The 2010 midterm election was a disaster for African Americans. When Democrats lose, we lose. That's what happens when you put all your eggs in one basket. In the 112th Congress, black Democrats will be a minority within a minority. The Congressional Black Caucus has gone from four full committee chairmanships to withholding support for Speaker Nancy Pelosi until Rep. James Clyburn's responsibilities are defined. Right now, he's an "assistant leader" without a portfolio.
Are black folks losing faith in Barack Obama? If so, why?
No, poll after poll shows President Obama's approval rating among African Americans is 90 percent. After all, faith is the substance of things hoped for, the evidence of things not seen. We have yet to see any evidence that Obama is addressing chronic joblessness in the African American community. Consider: On Election Day 2008, the national black unemployment rate was 11.7 percent. Two years later, it's 15.7 percent.
What do you expect to see in the next presidential election? How will it affect our community?
I expect President Obama will receive 95 percent of the black vote. That's a pretty safe prediction given that Democratic candidates typically garner 90 percent of the black vote. It remains an open question whether there will be a record turnout of black voters. Even if 100 percent of eligible black voters turned out and gave Obama 100 percent of their vote, that would not be enough to get Obama reelected.
Obama will have to shore up his base at the same time he reconnects with independents. He has his work cut out for him. A new Politico poll found that only 26 percent of Americans thinks he will be reelected. If the overall unemployment rate is hovering around 10 percent and most Americans still think the country is headed in the wrong direction, then Obama will be one and done.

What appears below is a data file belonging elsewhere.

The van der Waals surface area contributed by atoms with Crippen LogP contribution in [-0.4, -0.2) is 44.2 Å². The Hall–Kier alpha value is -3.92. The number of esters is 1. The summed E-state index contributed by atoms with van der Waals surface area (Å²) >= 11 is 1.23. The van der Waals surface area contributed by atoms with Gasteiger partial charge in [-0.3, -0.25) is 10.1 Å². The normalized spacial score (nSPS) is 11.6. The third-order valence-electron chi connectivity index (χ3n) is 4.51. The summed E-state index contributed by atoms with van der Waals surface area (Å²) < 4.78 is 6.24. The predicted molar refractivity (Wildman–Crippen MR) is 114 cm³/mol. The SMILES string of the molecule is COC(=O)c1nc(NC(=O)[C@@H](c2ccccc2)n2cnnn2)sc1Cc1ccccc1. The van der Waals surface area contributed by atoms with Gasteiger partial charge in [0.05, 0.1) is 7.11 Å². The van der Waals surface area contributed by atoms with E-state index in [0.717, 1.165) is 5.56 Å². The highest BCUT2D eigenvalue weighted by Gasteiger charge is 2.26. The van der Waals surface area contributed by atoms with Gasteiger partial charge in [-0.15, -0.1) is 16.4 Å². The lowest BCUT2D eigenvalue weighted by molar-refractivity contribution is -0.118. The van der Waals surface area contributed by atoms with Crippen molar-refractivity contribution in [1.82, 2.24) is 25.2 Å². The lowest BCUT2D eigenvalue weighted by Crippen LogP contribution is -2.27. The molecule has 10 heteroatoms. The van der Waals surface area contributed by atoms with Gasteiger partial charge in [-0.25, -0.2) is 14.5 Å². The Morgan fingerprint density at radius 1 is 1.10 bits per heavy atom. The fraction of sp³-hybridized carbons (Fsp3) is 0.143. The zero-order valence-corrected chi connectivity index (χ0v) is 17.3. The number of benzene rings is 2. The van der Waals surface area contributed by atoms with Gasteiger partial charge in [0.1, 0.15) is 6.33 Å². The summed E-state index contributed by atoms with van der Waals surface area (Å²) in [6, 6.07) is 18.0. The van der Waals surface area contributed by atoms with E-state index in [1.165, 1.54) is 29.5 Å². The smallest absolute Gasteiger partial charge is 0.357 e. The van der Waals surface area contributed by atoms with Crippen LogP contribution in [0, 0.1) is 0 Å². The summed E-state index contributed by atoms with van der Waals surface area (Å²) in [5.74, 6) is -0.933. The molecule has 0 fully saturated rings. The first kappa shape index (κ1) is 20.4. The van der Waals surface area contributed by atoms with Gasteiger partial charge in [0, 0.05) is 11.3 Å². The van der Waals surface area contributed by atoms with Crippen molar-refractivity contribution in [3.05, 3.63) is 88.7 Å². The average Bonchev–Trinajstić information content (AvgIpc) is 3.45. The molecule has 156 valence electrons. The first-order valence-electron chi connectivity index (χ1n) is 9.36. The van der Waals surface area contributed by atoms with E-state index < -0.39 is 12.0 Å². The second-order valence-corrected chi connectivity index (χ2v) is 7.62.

Do you feel that black leadership has been strengthened or weakened in the age of Obama?
I think black leadership has been weakened because they don't know what to do with a black president. Again, it's not about Obama being the "President of black America." As he reminds us, he's the President of all Americans. Aren't we Americans, too?
African Americans are the only group that has shown a reluctance to press their agenda.
Gays and lesbians continue to push for repeal of "don't ask, don't tell." Just today, President Obama met with the Congressional Hispanic Caucus and reiterated his support for the DREAM Act. He called on the lame-duck Congress to pass what is effectively amnesty for a select group of illegal immigrants.
The lame ducks' plate is overflowing. Among other things, the federal government will run out of money on Dec. 3, unemployment benefits will expire for hundreds of thousands of Americans at the end of November, and millions of Americans are looking for a job or worried about losing their job. Yet, Obama wants Congress to spend time addressing the needs of illegal immigrants. SMH. Where's the jobs bill? Where are the programs to help economically distressed (read: urban) communities? Black leaders should be marching every day and demanding President Obama address joblessness in the African American community.
Is there anything else you'd like to share with our AOL Black Voices audience?
Well, I don't think you can tell the AOL Black Voices audience anything ;-). That said, I would like to share the words of wisdom of soul singer-turned-philosopher James Brown: Get up, get into It, get involved. Too often our civic engagement begins and ends with voting. But voting is an event. To have a measurable impact one must stay engaged and get involved. It doesn't mean that one has to become an activist. I do it because it's in my DNA.
The Tea Party movement is a model for civic engagement. They made their voices heard at town hall meetings, letters and phone calls to Congress, rallies, etc. They vowed to hold members of Congress accountable to their agenda. And they did.
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Black folks likewise have to make their voices heard and hold their representatives accountable. If we don't, we will continue to be taken for granted and not get a fair return on the investment of our considerable political capital.
One of the takeaways of the 2010 election is a reminder to elected officials that they work for the people. When the people get involved, stuff happens.
Dr. Boyce Watkins is the founder of the Your Black World Coalition and a Scholarship in Action Resident of the Institute for Black Public Policy. To have Dr. Boyce commentary delivered to your email, please click here.